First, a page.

Around 11 PM, neighbors of 48-year old Maud Alexander were startled to hear Maud screaming, “I’m burning up! I’m burning up!” When they looked in the hall, they found Maud running back-and-forth, her clothing having burned off and her skin black. Neighbors Frank Collier and Nels Pearson wrapped Maud in a large blanket to put out the flames while another neighbor, W.E. Wilson, ran to Kirwan’s Confectionary to call the police. During all the commotion, Maud’s son Orval, 28, stood in his room down the hall.
The Gergan ambulance was called to transport Maud to Bartron Hospital. Upon arriving at the hospital, a nurse asked Maud how this happened to her. “Don’t ask me. I’ll never tell,” was her response. Maud later told a doctor she had received the burns while lighting an oil stove. Maud passed away n Saturday morning as a result of burns sustained on two-thirds to three-quarters of her body. Orval was taken into custody and held without charges on Friday night. The room was closed of and inspected by the coroner who found an unlit oil stove and a full can of kerosene next to it.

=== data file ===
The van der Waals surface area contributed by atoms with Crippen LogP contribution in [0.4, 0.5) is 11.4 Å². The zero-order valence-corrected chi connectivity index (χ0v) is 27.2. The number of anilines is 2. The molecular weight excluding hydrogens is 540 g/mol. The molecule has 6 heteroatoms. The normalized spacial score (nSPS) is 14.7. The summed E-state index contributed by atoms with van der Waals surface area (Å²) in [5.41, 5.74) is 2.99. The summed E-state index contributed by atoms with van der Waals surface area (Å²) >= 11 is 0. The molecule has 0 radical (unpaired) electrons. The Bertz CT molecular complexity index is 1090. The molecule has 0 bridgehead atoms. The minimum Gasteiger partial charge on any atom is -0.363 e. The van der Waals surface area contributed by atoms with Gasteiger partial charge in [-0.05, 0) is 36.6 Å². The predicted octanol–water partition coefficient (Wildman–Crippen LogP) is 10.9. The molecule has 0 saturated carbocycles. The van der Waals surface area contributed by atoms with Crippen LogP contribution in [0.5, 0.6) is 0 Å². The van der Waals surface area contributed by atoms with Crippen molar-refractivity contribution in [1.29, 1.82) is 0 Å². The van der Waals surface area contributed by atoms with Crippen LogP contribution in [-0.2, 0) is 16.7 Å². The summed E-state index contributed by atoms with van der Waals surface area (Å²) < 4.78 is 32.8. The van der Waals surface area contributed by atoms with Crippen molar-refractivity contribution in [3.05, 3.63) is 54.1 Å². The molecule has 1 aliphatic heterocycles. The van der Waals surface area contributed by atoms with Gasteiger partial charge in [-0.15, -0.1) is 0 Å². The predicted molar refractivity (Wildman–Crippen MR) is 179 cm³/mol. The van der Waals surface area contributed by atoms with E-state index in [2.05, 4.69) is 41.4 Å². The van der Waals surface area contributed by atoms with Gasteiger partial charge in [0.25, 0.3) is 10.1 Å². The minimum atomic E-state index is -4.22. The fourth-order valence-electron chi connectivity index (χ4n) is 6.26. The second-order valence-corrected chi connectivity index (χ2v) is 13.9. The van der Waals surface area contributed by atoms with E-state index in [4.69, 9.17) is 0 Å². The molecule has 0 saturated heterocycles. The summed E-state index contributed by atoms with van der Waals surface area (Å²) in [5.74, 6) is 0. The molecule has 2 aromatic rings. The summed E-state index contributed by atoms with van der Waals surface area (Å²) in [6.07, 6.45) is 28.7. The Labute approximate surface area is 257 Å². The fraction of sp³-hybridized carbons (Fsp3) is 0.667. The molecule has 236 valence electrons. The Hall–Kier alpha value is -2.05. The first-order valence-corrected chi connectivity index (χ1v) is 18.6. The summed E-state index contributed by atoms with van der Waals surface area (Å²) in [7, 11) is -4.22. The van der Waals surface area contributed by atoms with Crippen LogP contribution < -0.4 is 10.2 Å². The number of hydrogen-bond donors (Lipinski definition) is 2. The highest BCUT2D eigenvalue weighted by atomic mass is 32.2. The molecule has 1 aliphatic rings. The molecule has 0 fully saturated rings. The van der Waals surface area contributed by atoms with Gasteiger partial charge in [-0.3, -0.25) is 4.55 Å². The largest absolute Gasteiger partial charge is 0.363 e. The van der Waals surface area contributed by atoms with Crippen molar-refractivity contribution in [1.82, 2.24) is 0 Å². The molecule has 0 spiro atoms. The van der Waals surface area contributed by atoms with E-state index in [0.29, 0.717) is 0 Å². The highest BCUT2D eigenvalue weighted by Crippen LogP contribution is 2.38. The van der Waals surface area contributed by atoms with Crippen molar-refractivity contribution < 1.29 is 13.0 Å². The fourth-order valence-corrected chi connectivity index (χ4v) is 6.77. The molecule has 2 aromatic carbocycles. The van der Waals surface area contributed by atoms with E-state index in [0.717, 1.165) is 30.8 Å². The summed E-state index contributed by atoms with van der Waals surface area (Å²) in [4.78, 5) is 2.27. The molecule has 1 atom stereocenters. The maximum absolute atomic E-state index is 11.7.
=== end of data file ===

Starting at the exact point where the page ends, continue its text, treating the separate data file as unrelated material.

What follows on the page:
States attorney Ellsworth Evans was out of town at the time of the incident. He stated that he wished to question the son in regard to the tragedy before deciding what further action would be taken. Agents from the South Dakota State Department of Justice assisted in the investigation.
During the first questioning session, Orval stated that he had started drinking on Thursday night and continued drinking all day Friday; drinking beer in the morning and then purchasing a half pint of whiskey, which he drank in the afternoon. He also took some sleeping tablets. On Friday evening, he had a drink with his mother and then went to bed. After this he remembered nothing until waking up in the jail.
Maud Alexander’s funeral was held on Wednesday, March 18. Orval was allowed to attend the funeral and was then charged with her murder immediately afterward.